As new technologies increasingly make the world a smaller place, international partnerships are not only more common but essential — especially in developing areas like Africa. At the forefront of creating long-lasting and effective business relationships across countries and cultures is Olugbenga “GB” Agboola, the founder and CEO of Africa’s massive fintech company Flutterwave.
Because it’s based in both Nigeria and San Francisco, Flutterwave perfectly represents the potential of international business partnerships. As a true African unicorn and the highest-valued startup on the continent at $3 billion, it’s an inspiration for entrepreneurs in Africa and beyond.
The key to Flutterwave’s rapid rise from a tiny startup to the backbone of African fintech was creating sound partnerships across borders, Olugbenga Agboola said.
“What we didn’t expect was to become the infrastructure of payments in Africa,” Agboola said on McKinsey’s Banking & Securities “Talking Banking Matters” podcast. “There’s no Africa fintech who is not our customer, and that’s very interesting. There is no other infrastructure to pay or get paid across Africa.
“So now we are seeing ourselves more as an emerging-markets payment processor, not just in Africa. We are starting to see customers ask us why we can’t do their payments in Europe, why we can’t do it in the U.S. We have customers who have incorporation in the U.S. and the U.K. and Nigeria, for example. A lot of African airlines are like that. So there is opportunity to drive value across the board. For us, it’s just a question of forging ahead and continuing to build that infrastructure.”
Olugbenga Agboola: ‘So Many Problems To Solve’
While it’s easy to understand the appeal of foreign investment, local know-how is a component that has often been overlooked by tech companies — much to their detriment, Olugbenga Agboola said.
“There are so many problems to solve on the continent. There are so many things to build. I’m excited by entrepreneurs who are willing to take on these crazy problems and try to solve them across the board. Africa has always been known to leapfrog. We go from nothing to something, consistently — no phones, to mobiles, to internet. People skipped browsers; they search for what they want to buy on Instagram.
“We’ve always been that way when it comes to [technology] leapfrogging a generation.”
Indeed, Africa has represented a missed opportunity for tech investment. After Twitter founder Jack Dorsey visited Ethiopia in 2019, he announced plans to move to Africa and help spur a dramatic rise in the continent’s tech development. Quick on the heels of that announcement, Meta (then Facebook) announced a new program called Free Basics, which offered internet access to mobile phone users across Africa and other developing areas.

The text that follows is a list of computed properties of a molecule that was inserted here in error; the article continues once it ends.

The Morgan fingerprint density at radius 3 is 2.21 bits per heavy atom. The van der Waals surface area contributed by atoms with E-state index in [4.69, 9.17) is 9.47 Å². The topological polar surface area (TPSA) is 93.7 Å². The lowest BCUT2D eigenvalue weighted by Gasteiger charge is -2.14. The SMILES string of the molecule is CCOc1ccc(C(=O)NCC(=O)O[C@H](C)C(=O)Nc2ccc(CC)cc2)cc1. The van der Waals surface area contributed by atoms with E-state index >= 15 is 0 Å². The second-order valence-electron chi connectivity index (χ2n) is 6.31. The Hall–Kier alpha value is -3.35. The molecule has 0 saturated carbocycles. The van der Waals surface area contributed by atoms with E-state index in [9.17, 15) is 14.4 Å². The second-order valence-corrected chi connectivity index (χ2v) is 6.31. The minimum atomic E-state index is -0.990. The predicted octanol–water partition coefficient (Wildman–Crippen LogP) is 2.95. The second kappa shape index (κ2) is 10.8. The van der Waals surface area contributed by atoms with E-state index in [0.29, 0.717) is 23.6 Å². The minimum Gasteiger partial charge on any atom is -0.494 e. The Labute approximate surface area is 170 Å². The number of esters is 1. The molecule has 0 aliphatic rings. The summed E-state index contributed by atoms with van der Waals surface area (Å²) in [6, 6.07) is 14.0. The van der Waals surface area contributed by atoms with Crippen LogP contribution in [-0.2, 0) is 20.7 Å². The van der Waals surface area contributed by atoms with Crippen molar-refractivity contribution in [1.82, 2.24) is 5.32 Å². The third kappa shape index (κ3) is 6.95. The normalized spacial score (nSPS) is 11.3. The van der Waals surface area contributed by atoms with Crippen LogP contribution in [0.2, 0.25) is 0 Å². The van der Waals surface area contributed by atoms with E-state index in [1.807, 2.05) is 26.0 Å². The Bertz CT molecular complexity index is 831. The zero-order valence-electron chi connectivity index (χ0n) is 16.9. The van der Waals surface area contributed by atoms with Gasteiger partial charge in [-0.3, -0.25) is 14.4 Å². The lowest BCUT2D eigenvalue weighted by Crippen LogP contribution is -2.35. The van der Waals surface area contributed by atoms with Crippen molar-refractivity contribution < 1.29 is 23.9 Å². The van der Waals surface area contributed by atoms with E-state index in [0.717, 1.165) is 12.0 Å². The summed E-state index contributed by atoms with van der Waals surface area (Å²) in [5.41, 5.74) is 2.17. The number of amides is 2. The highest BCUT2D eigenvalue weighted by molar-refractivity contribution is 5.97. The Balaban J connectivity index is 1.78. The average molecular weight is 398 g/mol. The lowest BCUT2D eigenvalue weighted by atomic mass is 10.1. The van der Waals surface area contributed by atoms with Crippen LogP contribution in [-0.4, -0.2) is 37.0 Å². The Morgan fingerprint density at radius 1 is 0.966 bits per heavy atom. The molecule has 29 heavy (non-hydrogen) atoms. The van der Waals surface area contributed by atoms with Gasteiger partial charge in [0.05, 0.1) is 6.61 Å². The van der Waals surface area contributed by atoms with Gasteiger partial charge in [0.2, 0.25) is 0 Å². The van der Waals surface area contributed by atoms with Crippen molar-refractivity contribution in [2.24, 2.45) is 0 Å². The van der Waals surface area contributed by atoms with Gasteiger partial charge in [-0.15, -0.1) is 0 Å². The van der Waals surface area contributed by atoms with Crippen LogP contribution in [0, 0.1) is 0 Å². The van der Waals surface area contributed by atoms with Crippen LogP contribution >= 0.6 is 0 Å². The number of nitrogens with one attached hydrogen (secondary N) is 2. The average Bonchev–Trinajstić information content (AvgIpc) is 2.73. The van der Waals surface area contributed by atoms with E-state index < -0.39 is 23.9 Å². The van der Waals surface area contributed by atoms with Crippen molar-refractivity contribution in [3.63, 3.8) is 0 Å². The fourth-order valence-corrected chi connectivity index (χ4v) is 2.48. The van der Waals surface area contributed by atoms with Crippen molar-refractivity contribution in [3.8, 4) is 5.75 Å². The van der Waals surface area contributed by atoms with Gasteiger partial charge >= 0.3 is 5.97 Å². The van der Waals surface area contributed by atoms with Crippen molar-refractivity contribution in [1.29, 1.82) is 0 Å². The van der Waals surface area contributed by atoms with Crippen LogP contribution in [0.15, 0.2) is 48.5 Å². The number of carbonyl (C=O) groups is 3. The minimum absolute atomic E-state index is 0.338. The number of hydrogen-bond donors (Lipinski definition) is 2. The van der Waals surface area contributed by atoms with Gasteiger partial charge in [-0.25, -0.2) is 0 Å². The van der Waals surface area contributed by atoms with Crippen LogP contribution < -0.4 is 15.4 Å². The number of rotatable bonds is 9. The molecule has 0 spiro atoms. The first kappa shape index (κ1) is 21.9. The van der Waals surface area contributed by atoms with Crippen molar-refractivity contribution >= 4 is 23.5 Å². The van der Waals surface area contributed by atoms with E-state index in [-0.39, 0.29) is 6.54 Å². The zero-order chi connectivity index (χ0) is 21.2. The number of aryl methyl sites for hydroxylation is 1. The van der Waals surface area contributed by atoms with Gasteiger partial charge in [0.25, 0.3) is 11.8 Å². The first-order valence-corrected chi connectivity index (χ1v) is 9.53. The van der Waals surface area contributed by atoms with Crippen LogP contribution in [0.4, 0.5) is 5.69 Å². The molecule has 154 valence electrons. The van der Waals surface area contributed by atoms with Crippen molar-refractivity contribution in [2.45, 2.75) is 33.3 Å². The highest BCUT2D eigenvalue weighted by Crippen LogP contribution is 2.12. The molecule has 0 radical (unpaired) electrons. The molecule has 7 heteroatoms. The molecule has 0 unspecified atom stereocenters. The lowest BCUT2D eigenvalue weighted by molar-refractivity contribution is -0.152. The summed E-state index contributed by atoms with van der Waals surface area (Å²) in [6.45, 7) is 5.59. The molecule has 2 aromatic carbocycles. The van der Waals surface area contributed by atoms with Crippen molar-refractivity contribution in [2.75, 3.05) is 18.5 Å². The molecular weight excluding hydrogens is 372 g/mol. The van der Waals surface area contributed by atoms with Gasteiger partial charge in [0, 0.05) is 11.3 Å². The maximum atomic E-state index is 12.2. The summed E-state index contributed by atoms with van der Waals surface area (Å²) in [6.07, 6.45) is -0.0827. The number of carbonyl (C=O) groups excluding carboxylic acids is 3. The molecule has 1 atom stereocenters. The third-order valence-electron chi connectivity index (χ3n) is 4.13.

Unfortunately, Dorsey never made the move, and Meta’s program has been met with some concern (it was entirely banned in India, and its practice of limiting access to preapproved content has spurred criticism).
The fits and starts of a Silicon Valley-sponsored redevelopment plan has yet to truly bear fruit. For Olugbenga Agboola, this is partly due to an underreliance on Africans as business partners.
“At the beginning, we saw that payment in Africa is a bit different from payment everywhere else. The problems are different. Africa is highly fragmented when it comes to payments. Every payment system is unique and works well in its own country, but they’re not exported well beyond their shores. Obviously, we can’t just copy and paste a Silicon Valley or European model. We have to build what works for our environment.”
It’s a guiding principle that has served Olugbenga Agboola well. Since deciding to expand operations to new countries, his company has sent employees to Kenya, South Africa, Uganda, and other nations with the goal of getting a read on their societies and better understanding the subtle nuances of each culture.
“We used to just look for talent that understands what we’re trying to build and the mission of the company — where we’re coming from and where we’re going,” Agboola said on the podcast. “This is one of the very interesting parts of my job. Now we’re thinking more in terms of understanding other markets.
“African talent is really amazing. We have the best engineers you can imagine, who can see a problem and by Monday it’s been built, tested, and is ready to go live. We have to be very agile and extremely responsive to customer needs. That is driven by the talent we have. They understand the need for what we are building. For example, we’ve got a lot of amazing women at Flutterwave, from my COO to the head of expansion, head of operations, and the head of data science. These folks are really the best people I could imagine to lead the company.”